[ASC-media] Media Release - 24 APRIL 2004

Sapier, Jeff (RBI - AUS) Jeff at NewScientist.com.au
Fri Apr 23 09:59:59 EST 2004


STORIES FROM 24 APRIL 2004 ISSUE


DAWN OF A NEW KIND OF PARENTHOOD The birth of one mouse, announced in this
week's Nature, shatters the notion that two same-sex mammals cannot have
healthy offspring. New Scientist takes a detailed look at how a Japanese
research team achieved a feat once deemed impossible, and asks the question:
"Is there any chance of two women producing babies in a similar way?" Pages
8-10, and Editorial

SPEAK TO YOUR CREDIT CARD A credit card that cannot be used unless it hears
a password spoken in the owner's voice could help prevent fraudulent use of
stolen cards. A prototype built by engineers in California is the first
attempt to pack a loudspeaker, microphone, battery and voice-recognition
chip onto a standard size card. Page 23

REPAIRING SIGHT BY NIGHT Contact lenses, worn only at night, can temporarily
correct long-sightedness by altering the shape of the cornea, a pilot study
in Sydney suggests. The approach could be an alternative to surgery for
people who do not want to wear contacts during the day. Page 14

IS EMPATHY AN ANIMAL QUALITY? The ability to empathise is often thought to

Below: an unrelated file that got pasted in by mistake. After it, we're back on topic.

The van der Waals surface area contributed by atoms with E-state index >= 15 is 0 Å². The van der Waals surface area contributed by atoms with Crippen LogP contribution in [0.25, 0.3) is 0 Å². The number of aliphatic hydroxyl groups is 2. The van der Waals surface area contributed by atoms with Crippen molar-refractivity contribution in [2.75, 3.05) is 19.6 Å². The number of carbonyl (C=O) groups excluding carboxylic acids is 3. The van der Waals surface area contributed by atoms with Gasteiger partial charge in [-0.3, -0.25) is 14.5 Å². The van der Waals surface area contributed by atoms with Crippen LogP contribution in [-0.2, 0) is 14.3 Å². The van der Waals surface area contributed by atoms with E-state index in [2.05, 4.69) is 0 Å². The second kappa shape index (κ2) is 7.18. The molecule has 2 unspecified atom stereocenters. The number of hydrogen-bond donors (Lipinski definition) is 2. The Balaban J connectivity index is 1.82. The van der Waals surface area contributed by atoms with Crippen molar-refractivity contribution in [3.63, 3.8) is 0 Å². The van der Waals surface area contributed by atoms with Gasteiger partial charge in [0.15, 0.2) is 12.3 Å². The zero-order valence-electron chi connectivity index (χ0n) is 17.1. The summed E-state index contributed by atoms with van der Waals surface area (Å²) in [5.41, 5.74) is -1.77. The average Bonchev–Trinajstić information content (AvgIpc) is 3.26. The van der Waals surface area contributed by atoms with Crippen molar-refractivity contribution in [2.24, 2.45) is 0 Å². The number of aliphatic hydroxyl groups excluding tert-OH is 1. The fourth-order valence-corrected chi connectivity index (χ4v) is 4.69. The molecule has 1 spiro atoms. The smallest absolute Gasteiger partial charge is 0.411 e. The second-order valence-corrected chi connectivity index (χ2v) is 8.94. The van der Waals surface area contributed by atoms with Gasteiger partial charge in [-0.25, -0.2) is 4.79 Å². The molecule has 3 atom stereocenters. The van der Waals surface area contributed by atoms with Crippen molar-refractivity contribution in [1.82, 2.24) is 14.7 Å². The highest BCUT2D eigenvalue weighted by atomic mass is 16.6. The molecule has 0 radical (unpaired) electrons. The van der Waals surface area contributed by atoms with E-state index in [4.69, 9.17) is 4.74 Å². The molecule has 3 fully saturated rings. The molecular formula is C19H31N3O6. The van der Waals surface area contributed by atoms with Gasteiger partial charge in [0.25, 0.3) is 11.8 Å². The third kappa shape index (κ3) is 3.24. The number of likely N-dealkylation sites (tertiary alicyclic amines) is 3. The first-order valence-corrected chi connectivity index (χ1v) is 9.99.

be uniquely human, requiring abstract thought. Now researchers in the
Netherlands have concluded that empathy might in fact be an incredibly
simple brain process-meaning there is no reason why monkeys and other
animals can't empathise too. Page 15

EAT LESS AND KEEP DISEASE AT BAY Eating less can dramatically reduce the
risk of heart disease. "Caloric restriction" could also prevent other
diseases such as diabetes, stroke and even cancer, according to a long-term
American study. Pages 12-13

LAST OF THE GREAT MIGRATIONS New Zealand was the last place on Earth to be
colonised. Yet there is still much debate about when the first inhabitants
arrived and where they came from. Did the colonisers drift there in huge
canoes from other Pacific islands, or was it part of a large-scale migration
plan? One researcher believes New Zealand's ancestors came from Taiwan, and
that the Maori have separate male and female lineages. Pages 38-41

WRAPPERS SMARTEN UP TO PROTECT FOOD Smart, active food packaging is emerging
as companies realise the benefits to consumers. Some active packaging
includes indicators as to whether the food has been stored correctly, while
others will interact with the product to improve it. Page 26

IT'S A JUNGLE IN THERE Your gut is teeming with microbes-bacteria, viruses
and yeasts-which play a pivotal role in several chronic human diseases.
Researchers are turning their attention to the precise links between gut
bacteria and disease in the hope of manipulating the odds to our favour,
encouraging the beneficial bacteria to grow while decreasing the harmful
ones. Pages 43-45

AUSTRALASIAN: RICE RELATIONS Bob Johnstone looks at how Australian
researchers are assisting Asian farmers to grown their traditional crop,
rice. Page 49

WORLD'S MARINE LIFE IS GETTING SICKER For years, apparent increases in
illness among marine creatures have left marine scientists with the uneasy
suspicion that the seas are increasingly plagued by disease. US researchers
have now uncovered the first good evidence that they are right. See also...
Paper DVDs; Fire fighting fluid; Runaway stars form black holes. New
Scientist's free public website at http://www.newscientist.com
<http://www.newscientist.com> 

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